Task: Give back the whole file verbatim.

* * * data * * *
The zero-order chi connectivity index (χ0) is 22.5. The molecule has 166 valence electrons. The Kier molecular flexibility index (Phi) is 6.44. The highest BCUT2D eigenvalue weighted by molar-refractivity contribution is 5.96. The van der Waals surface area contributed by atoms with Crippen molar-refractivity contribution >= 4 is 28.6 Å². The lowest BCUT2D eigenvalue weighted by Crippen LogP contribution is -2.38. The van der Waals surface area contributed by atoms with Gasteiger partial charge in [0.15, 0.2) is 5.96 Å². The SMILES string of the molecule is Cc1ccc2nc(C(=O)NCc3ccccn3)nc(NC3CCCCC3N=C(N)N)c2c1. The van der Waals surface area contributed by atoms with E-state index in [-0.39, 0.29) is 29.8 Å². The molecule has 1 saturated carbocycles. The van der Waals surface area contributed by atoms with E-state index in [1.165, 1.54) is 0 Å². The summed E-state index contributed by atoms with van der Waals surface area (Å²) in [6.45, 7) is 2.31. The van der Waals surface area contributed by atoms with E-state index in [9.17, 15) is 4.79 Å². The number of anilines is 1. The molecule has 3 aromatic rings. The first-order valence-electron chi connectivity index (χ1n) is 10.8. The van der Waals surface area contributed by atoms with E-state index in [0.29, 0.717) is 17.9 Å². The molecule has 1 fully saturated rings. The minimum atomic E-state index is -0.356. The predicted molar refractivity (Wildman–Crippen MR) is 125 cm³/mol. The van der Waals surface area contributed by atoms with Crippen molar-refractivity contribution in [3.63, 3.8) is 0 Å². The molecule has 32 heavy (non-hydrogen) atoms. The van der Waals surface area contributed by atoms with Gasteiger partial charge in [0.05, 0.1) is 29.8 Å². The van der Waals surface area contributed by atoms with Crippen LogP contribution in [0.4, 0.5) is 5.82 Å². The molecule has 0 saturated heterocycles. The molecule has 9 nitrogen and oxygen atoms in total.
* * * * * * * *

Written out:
The zero-order chi connectivity index (χ0) is 22.5. The molecule has 166 valence electrons. The Kier molecular flexibility index (Phi) is 6.44. The highest BCUT2D eigenvalue weighted by molar-refractivity contribution is 5.96. The van der Waals surface area contributed by atoms with Crippen molar-refractivity contribution >= 4 is 28.6 Å². The lowest BCUT2D eigenvalue weighted by Crippen LogP contribution is -2.38. The van der Waals surface area contributed by atoms with Gasteiger partial charge in [0.15, 0.2) is 5.96 Å². The SMILES string of the molecule is Cc1ccc2nc(C(=O)NCc3ccccn3)nc(NC3CCCCC3N=C(N)N)c2c1. The van der Waals surface area contributed by atoms with E-state index in [-0.39, 0.29) is 29.8 Å². The molecule has 1 saturated carbocycles. The van der Waals surface area contributed by atoms with E-state index in [1.165, 1.54) is 0 Å². The summed E-state index contributed by atoms with van der Waals surface area (Å²) in [6.45, 7) is 2.31. The van der Waals surface area contributed by atoms with E-state index in [9.17, 15) is 4.79 Å². The number of anilines is 1. The molecule has 3 aromatic rings. The first-order valence-electron chi connectivity index (χ1n) is 10.8. The van der Waals surface area contributed by atoms with E-state index in [0.29, 0.717) is 17.9 Å². The molecule has 1 fully saturated rings. The minimum atomic E-state index is -0.356. The predicted molar refractivity (Wildman–Crippen MR) is 125 cm³/mol. The van der Waals surface area contributed by atoms with Crippen molar-refractivity contribution in [3.63, 3.8) is 0 Å². The molecule has 32 heavy (non-hydrogen) atoms. The van der Waals surface area contributed by atoms with Gasteiger partial charge in [0.05, 0.1) is 29.8 Å². The van der Waals surface area contributed by atoms with Crippen LogP contribution in [0.4, 0.5) is 5.82 Å². The molecule has 0 saturated heterocycles. The molecule has 9 nitrogen and oxygen atoms in total.